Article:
I'm probably in the minority in thinking that the number of hotel rooms in the city is approaching an unsustainable point. I would say that the Spring / Summer of 2020 is a good reminder of why we should be weary about an economy that's overly dependent on tourism. Leisure travel is the first thing to get hit whenever the economy slows, and I have a suspicion that some of these new hotels wouldn't survive a prolonged economic downturn. I also worry about a time when Portland becomes "not hot" I don't want our city to slide back into its pre-2000 obscurity...but eventually all the food blogs and travel magazines and trendsetters will turn their attention to the next "up and coming" small city...and an overburden of tourism can damage or destroy the things that make it a unique city to visit in the first place.

I don't mean to sound too pessimistic, but there will inevitably be another recession, and these are things worth bearing in mind.
 
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markhb

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Will these hotels be dead all winter (and will it matter)?
Yes to the first. Anyone in the hospitality business in Portland will tell you, we'll never have enough rooms in July and we'll always have too many rooms in January.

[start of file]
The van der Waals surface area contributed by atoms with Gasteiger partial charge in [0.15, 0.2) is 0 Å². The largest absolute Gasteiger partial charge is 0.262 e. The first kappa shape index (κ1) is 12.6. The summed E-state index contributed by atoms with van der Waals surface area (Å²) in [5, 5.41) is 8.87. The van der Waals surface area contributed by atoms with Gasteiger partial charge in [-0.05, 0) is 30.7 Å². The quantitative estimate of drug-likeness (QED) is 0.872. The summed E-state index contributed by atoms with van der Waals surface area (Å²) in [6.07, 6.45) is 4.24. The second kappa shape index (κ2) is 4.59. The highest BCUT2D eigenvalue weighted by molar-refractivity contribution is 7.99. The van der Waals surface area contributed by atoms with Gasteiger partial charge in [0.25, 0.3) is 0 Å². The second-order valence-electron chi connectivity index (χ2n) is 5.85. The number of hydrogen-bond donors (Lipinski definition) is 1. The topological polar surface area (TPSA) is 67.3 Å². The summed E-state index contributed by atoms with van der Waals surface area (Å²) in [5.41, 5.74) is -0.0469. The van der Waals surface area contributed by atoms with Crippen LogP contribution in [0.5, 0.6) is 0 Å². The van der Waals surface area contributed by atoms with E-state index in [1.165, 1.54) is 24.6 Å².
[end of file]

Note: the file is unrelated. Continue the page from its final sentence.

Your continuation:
PWMFlyer

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There are still many hotels in the pipeline. Hotels also have a contingency plan to convert floors from rooms to condos if tide starts turning which would allow owners the same privilege's as guests. A cost savings allowing less rooms but getting condo owner fees in lieu of rooms being used. If rock row builds their convention center or Portland, there will always be a need for rooms....Portland is a destination...
 

Portlander

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I'm not too concerned about the hotel sustainability issue because I think the Portland will remain viable as a travel destination regardless of the economy. Tourism, transportation, entertainment, insurance, banking, education, and tech have become our new mainstays which keeps us fairly balanced. While manufacturing, light industry, fishing and crude oil have either dwindled or become former relics of the greater Portland landscape. Any future long term decline in tourism would provide an excellent opportunity to convert some of these structures into apartments, condos or even student housing so not all would be lost.